PH 181 Poverty and Population [2-3 units]
Globally one million more births than deaths occur every 112 hours, 90% in the poorest countries. Between 1960 and 1980, considerable attention was focused on rapid population growth. Afterwards, the attention has faded and investment in family planning evaporated. Family size among some of the poorest women is increasing. This course seeks to provide an understanding of the relationships between population growth, poverty, women’s autonomy, and health. It explores the political “fashions” underlying changing paradigms among demographers, and economists, and development specialists. (F,SP) Campbell, Hemm, Potts, Prata, Vahidnia
PH 180 Topics in Human Sexuality [2 units]
This course is built around an evolutionary perspective on the basis of human mating behavior and explores a variety of topics in human sexuality with the goal of helping us to understand ourselves and to understand and accept the behavior of others. The course takes examples from art, sociology, anatomy, anthropology, physiology, contemporary politics, and history to explore the richness of human sexual behavior and reproduction and the interaction between our biology and our culture. (SP) Potts
PH 212D International Health Specialty Area Core Course [3 units]
The International Health Core Course is a survey course for students who intend to work in developing countries. We review the main contributors to global burden of disease, discuss current interventions, and possible approaches for the future. Topics include the importance of scale, sustainability, international donor limitations, the role of consultants and technical assistance, the complexities of relationships between donors and recipients; franchising as a service delivery model; budgeting. Students are required to write a proposal for funding, a letter of intent, or critical analysis of a contemporary IH problem. (SP) Hosang, Potts, Walsh, Prata
PH 212E Private Sector Health Services in Developing Countries [3 units]
This course will serve students intending to conduct research, policy work, or program implementation in health services in developing countries. Topics covered will include definition and typology of private sector in various countries, theories of private sector regulation, motivation, and research. Methodological and practical issues in measuring provider importance, quality, and in influencing the activities of actors in private health delivery will be explored from viewpoints of both research and programmatic intervention. (SP), Prata
PH 213A Family Planning, Population Change, and Health [3 units]
Course examines the determinants of family size and the role played by contraception, voluntary sterilization, and induced abortion in the transition to small families. It looks at the factors controlling access to fertility regulation in developed and developing countries and discusses the factors that have made for successful family programs as well as those that have generated controversy. The course looks at the relationship between family planning and the health of women and children and at the role of family size in economic development and environmental problems. It looks at advances in family planning, organization, and promotion of services and discusses ethical issues facing providers. (F) Prata, Campbell, Potts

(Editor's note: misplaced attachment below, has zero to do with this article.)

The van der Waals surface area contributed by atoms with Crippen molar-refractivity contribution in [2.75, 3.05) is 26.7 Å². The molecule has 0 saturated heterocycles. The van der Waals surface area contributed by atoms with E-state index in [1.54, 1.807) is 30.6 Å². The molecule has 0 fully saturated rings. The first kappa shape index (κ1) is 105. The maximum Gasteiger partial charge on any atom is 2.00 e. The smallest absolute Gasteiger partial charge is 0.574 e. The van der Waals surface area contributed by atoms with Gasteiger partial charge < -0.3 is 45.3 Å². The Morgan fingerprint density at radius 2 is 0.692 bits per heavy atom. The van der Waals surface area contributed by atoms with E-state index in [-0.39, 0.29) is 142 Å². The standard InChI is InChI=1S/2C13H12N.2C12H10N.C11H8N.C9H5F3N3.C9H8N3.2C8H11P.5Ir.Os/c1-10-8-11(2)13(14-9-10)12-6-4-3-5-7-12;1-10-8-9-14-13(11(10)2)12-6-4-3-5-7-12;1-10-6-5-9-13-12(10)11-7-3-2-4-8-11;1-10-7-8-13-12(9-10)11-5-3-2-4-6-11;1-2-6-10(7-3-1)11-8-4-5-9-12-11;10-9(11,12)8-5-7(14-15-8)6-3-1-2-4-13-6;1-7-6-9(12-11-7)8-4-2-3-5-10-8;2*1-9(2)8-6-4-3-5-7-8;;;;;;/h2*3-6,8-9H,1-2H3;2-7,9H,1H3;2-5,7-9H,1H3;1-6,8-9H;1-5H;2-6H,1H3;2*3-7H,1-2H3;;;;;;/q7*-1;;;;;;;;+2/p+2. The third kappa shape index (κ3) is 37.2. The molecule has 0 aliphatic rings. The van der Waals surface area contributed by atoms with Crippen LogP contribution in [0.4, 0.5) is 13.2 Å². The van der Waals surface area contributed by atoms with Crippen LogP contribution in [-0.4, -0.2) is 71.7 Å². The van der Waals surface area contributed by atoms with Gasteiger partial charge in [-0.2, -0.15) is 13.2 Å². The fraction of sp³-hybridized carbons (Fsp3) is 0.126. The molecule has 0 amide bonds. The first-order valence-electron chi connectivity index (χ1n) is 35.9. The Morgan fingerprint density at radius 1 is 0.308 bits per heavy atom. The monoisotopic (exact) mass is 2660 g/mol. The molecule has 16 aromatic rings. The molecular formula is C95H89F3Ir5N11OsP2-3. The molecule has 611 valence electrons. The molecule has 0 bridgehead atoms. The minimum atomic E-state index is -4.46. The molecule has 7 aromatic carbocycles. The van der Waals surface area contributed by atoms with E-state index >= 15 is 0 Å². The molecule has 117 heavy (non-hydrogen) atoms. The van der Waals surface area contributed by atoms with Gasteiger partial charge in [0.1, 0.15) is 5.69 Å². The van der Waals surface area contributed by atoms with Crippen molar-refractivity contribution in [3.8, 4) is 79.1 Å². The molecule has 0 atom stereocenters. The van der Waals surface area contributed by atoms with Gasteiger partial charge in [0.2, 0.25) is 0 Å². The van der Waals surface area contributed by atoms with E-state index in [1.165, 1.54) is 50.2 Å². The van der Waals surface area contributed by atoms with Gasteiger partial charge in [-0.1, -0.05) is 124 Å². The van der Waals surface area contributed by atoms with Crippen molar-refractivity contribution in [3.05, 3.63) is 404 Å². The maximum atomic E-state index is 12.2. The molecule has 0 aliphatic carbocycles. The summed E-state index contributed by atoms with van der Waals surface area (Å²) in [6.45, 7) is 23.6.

PH 298 Contemporary Women’s Health: Issues and Opportunities for Advocacy [2 units]
A practical and interactive course that examines chronic and emerging health issues that impact women’s health. Topics will include breast health, emergency contraception, microbicides, the HPV vaccine, off-label Misoprostol use, elective cesarean section , and infertility, among others. The course is arranged in 4 modules. Module 1 will examine case studies of three recent innovations. We will analyze each for clarity of outcomes from a PH perspective, stakeholder analysis, critical success factors and advocacy strategy. Module 2 will analyze a selection of contemporary women’s health issues in the USA from a public health perspective. Module 3 will discuss seemingly intractable challenges affecting women’s health in poor developing countries. In module 4 we give students an opportunity to practice their new advocacy skills on a selection of issues and opportunities.
Population and the Millennium Development Goals (MDGs) DeCal [2 units]
The United Nations established the eight millennium goals in 2000 to help alleviate poverty throughout the world. Can these goals be met? What is the missing link? Be apart of a class that will explore how to eradicate poverty, hunger, infant/child/maternal mortality knowing that population growth WILL effect the outcome. The Population and MDGs DeCal will feature guest speakers whose work focuses on a particular MDG each week. We will learn about these various interdisciplinary perspectives and discuss how the population growth factor underlies each one. This DeCal will be facilitated by Leah Marsh and supervised by Professor Malcolm Potts and the School of Public Health.
Course scheduling for the current term can be found on the Schedule of Classes. Course descriptions are available in the General Catalog